Pre-orders  for placeholder (including for a very cool limited-to-250 colored vinyl version) are being taken now at the Saddle Creek Store.

Needless to say, Hand Habits will be touring this spring, including an April 1 date at The Slowdown.

Check out the video for the title track below.

And here’s half of that Document single:

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Philly-based self-proclaimed “basement rock” band Remember Sports has been playing their style of jangle-indie rock since 2012. Their latest, Slow Buzz, came out last year on Father/Daughter Records. Check ’em out tonight at Reverb Lounge. Label-mates Nadine opens at 8 p.m. $10.

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Read Tim McMahan’s blog daily at Lazy-i.com — an online music magazine that includes feature interviews, reviews and news. The focus is on the national indie music scene with a special emphasis on the best original bands in the Omaha area. Copyright © 2019 Tim McMahan. All rights reserved.

Lazy-i

High Up calls it quits (and goodbye Finks); Saddle Creek makes Paste list; new Jason Steady…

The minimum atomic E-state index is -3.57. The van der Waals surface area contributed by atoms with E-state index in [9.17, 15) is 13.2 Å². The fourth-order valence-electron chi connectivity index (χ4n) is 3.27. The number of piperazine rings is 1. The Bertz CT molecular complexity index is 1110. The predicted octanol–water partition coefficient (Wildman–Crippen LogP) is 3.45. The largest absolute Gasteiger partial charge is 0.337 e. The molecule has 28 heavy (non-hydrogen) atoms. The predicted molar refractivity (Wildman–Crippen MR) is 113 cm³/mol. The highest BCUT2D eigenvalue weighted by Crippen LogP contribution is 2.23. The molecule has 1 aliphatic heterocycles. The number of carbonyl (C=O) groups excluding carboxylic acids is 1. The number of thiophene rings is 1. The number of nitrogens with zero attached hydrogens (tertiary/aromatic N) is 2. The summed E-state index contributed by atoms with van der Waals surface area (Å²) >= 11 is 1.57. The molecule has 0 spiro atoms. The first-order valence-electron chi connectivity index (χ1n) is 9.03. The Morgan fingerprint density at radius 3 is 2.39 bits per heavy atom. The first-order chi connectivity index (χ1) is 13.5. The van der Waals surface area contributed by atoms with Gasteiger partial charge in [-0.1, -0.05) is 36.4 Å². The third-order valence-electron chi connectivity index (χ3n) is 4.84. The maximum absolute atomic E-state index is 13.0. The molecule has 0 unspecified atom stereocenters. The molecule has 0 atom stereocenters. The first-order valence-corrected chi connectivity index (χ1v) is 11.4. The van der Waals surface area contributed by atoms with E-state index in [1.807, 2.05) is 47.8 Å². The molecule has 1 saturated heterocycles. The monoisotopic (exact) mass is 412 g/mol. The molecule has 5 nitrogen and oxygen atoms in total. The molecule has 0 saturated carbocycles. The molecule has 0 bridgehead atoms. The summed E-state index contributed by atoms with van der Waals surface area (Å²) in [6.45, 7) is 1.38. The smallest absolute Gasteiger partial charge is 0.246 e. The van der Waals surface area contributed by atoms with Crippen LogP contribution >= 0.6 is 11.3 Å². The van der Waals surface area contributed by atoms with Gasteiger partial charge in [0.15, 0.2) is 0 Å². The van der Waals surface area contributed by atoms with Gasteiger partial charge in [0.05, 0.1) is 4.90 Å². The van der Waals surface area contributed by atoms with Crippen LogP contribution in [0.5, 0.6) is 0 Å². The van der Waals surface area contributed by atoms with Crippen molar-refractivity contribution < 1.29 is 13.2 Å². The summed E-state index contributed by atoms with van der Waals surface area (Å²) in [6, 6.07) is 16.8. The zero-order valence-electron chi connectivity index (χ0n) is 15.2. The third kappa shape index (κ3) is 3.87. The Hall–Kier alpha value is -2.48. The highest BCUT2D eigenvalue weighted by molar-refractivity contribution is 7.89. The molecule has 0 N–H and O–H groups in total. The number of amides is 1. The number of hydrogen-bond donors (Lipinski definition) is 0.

Category: Blog — Tags: , , , , , — @ 1:45 pm January 7, 2019

High Up at The Slowdown, Nov. 28, 2015. The band announced this weekend that it’s breaking up.

by Tim McMahan, Lazy-i.com

Happy Monday. Here are a few news items from the past week…

Yesterday, High Up announced via Facebook that it’s calling it quits. From the post:

“Between beautiful and healthy new additions to Matt and Josh’s families and new journeys to other parts of the country for Orenda, Todd and Christine, we felt it was best to move on and move up, and we wish the same happiness and positive change to you and yours.”

The Finks moving from Omaha is a major blow to the local music scene. All three Finks were among the city’s most talented musicians, and will be greatly missed. Obviously, it could be a long time (if ever) until we see another Closeness concert in this city.